Any private dictionary specified after a plus sign (not part of the filename) augments, rather than replaces, the built-in dictionary. Some implementations permit only a single private dictionary.
There is extensive documentation on spell-checking in the emacs info system: type C-h i d m spell to reach that for spell.
There are two serious design flaws in spell: its dictionaries must be sorted in ascending order, and that order now depends on the current locale. The locale is determined by settings of the shell environment variables LANG, LC_ALL, LC_COLLATE, LC_CTYPE, LC_MESSAGES, LC_MONETARY, LC_NUMERIC, and LC_TIME. For sorting, in most cases, it is sufficient to set any of the first three. The traditional ASCII sort order is selected either by not setting any of those variables, or by setting them to the value C. The built-in dictionary is sorted in that default order, so if the locale is changed, or the private dictionary was sorted in another locale, then incorrect results are produced because some spelling exceptions are lost. Properly sorted dictionaries prevent that flaw.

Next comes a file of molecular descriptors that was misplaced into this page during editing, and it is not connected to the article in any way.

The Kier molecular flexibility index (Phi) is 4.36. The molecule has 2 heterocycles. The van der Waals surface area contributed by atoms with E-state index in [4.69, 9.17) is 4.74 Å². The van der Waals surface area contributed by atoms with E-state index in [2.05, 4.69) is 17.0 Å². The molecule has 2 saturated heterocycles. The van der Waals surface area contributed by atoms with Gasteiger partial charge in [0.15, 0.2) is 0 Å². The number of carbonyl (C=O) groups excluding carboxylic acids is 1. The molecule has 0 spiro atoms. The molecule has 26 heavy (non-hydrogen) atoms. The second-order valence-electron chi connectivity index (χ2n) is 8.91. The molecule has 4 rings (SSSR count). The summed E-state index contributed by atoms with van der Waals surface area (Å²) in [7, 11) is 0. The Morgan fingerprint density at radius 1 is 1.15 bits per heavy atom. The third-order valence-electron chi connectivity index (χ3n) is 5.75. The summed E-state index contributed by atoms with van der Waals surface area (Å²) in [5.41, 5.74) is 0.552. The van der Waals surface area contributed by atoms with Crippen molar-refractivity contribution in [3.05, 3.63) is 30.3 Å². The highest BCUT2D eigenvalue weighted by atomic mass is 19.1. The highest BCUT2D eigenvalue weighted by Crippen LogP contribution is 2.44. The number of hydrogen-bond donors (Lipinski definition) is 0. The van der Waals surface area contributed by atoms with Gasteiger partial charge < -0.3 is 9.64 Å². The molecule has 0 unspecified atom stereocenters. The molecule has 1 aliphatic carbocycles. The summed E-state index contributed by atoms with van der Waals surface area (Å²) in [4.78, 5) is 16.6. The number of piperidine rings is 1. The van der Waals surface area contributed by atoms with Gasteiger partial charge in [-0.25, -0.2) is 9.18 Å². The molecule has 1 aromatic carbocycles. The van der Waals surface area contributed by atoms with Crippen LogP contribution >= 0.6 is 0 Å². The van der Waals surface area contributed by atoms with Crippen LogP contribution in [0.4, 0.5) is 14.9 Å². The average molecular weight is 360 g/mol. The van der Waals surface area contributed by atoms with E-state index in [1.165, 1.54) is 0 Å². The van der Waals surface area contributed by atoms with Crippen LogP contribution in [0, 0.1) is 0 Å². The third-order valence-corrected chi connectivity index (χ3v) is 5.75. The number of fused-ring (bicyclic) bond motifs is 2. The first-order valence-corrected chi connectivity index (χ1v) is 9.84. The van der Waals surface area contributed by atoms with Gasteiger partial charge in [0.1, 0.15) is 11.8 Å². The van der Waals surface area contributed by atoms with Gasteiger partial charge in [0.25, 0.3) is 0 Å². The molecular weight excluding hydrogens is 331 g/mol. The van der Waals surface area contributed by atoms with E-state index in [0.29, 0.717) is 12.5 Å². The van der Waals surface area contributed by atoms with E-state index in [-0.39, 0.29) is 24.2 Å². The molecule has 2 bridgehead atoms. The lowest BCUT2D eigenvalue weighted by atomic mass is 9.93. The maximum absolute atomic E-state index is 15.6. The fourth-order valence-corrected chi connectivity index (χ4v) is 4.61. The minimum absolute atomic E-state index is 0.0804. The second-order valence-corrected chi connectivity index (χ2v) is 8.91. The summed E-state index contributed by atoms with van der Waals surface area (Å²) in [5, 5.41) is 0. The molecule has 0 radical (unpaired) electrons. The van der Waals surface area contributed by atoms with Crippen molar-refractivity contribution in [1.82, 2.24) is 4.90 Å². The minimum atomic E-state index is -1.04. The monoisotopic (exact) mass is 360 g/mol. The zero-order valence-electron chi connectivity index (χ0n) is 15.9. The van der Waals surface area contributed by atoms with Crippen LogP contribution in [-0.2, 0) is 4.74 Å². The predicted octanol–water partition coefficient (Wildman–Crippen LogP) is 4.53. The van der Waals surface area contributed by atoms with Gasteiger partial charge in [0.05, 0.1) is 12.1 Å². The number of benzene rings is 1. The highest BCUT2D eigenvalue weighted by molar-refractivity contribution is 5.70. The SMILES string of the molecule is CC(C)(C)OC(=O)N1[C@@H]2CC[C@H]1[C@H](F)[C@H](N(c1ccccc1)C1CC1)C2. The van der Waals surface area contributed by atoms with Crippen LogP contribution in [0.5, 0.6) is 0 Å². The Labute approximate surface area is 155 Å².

Most vendors leave the locale at the traditional ASCII default, but for several years now, GNU/Linux systems set the default locale to something else, such as en_US.UTF-8. Those responsible for that unfortunate choice likely did not realize that, in doing so, they broke spell checking!
It is therefore recommended that private dictionaries be kept sorted in the default order, and that the locale always be set in sort operations. In this FAQ, however, because of space limitations, we usually omit locale environment assignments in command examples.